Explaining Montana Stuff To Out-Of-Staters, Part One
Yes, Montana has more residents than we've ever had. They've come from many different parts of the country, and they have just as many reasons as there are transplants. I remember moving from the midwest to Montana and being unfamiliar with Montana customs and lifestyles, so it would have been helpful if there was a kind of catch-all guide to understanding the Treasure State before I moved here.
Hank Green Isn't The State's Only Resident
There's over a million people that live here, and not all of them are award-winning author and social media creator Hank Green. We're made up of farmers, ranchers, business professionals, outdoor enthusiasts, and college students. We give Hank his props but you won't learn everything about the state by watching his videos.
We Don't All Love "Yellowstone"
Thread after thread accuse the show of inviting people that want to cosplay as John Dutton by moving here, and questions are being raised as to whether or not our infrastructure can handle that many people. The University of Montana conducted this study of the show's economic impact and it's worth the read.
This CNBC interview sums up what to expect in a "Yellowstonified" Montana:
If you want to live there, bring your checkbook. Former residents will find their home state is far more expensive than when they left.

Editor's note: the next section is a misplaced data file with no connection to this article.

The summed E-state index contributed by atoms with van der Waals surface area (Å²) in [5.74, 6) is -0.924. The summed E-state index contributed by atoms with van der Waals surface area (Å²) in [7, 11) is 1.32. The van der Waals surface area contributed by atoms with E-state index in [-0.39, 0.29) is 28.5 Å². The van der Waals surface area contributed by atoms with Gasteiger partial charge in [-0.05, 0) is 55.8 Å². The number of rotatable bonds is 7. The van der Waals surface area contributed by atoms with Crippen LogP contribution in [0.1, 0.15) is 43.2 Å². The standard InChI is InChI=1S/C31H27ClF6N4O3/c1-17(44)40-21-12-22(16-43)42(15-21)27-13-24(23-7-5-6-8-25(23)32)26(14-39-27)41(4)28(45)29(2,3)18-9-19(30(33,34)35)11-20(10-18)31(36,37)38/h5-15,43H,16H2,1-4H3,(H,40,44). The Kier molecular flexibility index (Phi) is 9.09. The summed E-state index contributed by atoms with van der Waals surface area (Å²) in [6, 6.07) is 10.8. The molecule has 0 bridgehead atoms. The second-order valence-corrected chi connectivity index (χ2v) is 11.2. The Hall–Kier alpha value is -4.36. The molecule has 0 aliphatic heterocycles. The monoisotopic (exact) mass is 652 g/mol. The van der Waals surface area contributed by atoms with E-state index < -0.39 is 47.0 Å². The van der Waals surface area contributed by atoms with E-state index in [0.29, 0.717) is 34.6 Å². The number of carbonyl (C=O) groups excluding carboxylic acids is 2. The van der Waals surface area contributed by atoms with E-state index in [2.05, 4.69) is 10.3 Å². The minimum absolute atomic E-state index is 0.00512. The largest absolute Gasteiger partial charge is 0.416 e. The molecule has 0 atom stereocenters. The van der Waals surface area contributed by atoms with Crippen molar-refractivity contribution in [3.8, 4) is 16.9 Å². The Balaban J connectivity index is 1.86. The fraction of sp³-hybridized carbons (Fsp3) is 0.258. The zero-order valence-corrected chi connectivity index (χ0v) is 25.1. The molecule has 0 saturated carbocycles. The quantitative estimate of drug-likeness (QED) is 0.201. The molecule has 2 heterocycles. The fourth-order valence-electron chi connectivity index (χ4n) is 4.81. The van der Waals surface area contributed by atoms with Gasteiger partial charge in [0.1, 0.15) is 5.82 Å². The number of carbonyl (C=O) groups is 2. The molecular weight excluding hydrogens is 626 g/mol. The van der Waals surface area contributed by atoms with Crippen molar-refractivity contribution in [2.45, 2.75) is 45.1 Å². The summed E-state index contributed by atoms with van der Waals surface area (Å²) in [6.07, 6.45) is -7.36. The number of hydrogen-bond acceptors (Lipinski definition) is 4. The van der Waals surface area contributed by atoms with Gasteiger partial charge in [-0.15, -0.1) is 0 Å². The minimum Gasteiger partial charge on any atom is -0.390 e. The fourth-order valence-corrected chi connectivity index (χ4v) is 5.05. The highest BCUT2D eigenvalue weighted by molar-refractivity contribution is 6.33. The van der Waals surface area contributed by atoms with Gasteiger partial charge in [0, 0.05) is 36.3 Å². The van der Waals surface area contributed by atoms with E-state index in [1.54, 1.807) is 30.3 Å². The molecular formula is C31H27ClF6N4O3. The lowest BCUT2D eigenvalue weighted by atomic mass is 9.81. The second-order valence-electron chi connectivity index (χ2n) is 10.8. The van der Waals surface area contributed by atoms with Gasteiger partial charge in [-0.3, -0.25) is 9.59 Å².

Rocky Mountain Oysters
We got used to the reputation surrounding the Testy Festy just outside of Missoula and its issues with security and drunk driving. But whether or not you'd like the taste of bull testicles is something you'd have to experience for yourself before passing judgement on it.
But if its not your thing, we still have plenty of cattle farmers in Montana who will provide beefy steaks to restaurants and farm-to-table markets. That seems to satiate the average palate.
Back in the mid 1990s, you could drive as fast as you wanted to on Montana highways. As long as it was "reasonable and prudent" there was no official highway speed limit. This ended in 1999 when Montana slapped a speed limit on highways after State of Montana v Stanko brought up the confusion over how fast was too fast.
We still have stretches of highway that are 80 mph in some areas but no, you can't go as fast as you want in Montana anymore.